The No. 7 Toyota TS050 Hybrid lost the 24 Hours of Le Mans when it was struck by a sensor issue made its team leave on a punctured tire, according to the Toyota Gazoo Racing technical director Pascal Vasselon.
Jose Maria Lopez was leading his teammate Kazuki Nakajima by around two minutes when he came in for an unexpected stop just before the start of the final hour.
The Argentinian was sent on his way with a new right-front Michelin tire, but it transpired that the puncture was actually located on the car’s left-rear.
Speculation at the time suggested that a sensor issue had resulted in the wrong tire being changed; this suggestion was later confirmed by Vasselon after the race.
“They picked up a puncture which the sensors in the car have already detected,” he told Sportscar365.
“They have detected the wrong tire, so it told the team that it was the front-right, but it was the rear-left.
“So we changed only the front-right, and then when they restarted, we realized immediately that the puncture tire was still on the car. This is why he did the second lap slow.”
Vasselon wouldn’t elaborate on the possible cause of the puncture, and suggested that further analysis will be needed to determine what went wrong.
Nakajima took the lead when Lopez came in for his second pit stop, having crawled around the 8.5-mile circuit locked in third gear and with his right-rear still deflating.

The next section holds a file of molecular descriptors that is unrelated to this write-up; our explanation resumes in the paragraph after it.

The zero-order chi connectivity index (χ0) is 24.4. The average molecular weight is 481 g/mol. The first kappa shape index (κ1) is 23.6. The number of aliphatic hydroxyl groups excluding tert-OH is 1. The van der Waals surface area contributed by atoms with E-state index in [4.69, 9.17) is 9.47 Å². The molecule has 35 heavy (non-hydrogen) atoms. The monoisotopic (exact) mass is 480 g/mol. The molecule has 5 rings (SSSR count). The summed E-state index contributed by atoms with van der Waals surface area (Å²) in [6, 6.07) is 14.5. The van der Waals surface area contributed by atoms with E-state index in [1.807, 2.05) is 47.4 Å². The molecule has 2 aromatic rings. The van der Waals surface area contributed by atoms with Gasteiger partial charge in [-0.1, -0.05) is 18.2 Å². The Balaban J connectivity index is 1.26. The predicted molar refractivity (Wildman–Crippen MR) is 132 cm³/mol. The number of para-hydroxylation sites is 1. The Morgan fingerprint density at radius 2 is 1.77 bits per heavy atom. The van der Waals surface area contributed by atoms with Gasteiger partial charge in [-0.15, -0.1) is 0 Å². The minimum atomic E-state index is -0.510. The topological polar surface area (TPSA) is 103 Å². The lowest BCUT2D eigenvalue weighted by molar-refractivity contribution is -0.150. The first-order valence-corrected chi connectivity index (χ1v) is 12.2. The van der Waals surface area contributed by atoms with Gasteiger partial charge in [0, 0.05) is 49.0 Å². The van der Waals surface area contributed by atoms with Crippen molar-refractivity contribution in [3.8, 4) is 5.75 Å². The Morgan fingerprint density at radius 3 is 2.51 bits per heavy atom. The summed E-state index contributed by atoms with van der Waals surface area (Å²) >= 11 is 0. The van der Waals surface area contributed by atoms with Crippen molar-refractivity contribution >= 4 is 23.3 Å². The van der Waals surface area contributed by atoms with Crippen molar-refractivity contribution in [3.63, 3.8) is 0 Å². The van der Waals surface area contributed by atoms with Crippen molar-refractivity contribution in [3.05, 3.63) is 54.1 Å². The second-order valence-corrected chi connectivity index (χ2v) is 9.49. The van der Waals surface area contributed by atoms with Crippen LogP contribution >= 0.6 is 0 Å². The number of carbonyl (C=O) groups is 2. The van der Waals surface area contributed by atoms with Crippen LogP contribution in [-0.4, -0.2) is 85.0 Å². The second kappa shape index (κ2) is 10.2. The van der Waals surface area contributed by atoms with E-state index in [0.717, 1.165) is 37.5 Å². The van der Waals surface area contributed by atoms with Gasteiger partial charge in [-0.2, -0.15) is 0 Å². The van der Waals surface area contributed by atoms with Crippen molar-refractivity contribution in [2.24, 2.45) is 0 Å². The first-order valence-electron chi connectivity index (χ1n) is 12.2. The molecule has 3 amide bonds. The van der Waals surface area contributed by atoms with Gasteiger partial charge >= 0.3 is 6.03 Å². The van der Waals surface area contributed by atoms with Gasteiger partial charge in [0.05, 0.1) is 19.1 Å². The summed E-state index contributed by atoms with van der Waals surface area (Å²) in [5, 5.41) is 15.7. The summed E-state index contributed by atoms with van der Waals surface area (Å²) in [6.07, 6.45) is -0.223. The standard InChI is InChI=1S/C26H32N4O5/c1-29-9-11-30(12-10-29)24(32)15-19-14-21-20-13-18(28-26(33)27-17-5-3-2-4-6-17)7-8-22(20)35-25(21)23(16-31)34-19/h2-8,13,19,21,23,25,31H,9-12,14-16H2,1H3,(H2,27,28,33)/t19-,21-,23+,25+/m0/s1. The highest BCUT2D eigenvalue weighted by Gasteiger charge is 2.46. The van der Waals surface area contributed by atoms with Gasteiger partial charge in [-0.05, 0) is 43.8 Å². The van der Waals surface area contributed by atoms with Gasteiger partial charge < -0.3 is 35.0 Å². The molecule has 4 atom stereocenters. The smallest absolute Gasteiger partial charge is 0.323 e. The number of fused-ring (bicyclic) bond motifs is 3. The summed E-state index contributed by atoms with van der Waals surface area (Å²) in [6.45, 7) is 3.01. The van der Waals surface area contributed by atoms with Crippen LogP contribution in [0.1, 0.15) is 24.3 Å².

From there, Nakajima went on to win by 16 seconds from the sister Toyota, earning a second straight Le Mans victory for himself, Fernando Alonso and Sebastien Buemi.
“We have to look at it because it’s a slow puncture, and it is difficult to detect when a slow puncture starts,” said Vasselon.
“We still have to find out, but it was really slow, so we did not take time. We have to trace where it started.”
When asked if such an issue had struck one of the Toyotas before in testing, Vasselon said: “it has happened, probably, but it’s not been frequent.”
No. 7 Crew “Fully Deserved” Victory
Vasselon acknowledged the No. 7 crew’s disappointment at missing out on Le Mans victory in the final hour, but denied any thoughts of switching the Toyotas around at the end.
“They fully deserved it,” he said. “The problem is that when the race decides these kinds of things, it is extremely difficult to reverse it.
“You can always say, ‘he got a puncture, that was the reason, he has taken risks, it’s a race incident’. But to go against that? [It’s] difficult.
“The No. 8 crew came with a different target. They wanted to win Le Mans, but they also wanted to secure the championship.
“They have managed a different approach and a different risk level. Even if car No. 7 drivers did not take risks, they did very well. But car No. 8 I think wanted to be super safe.”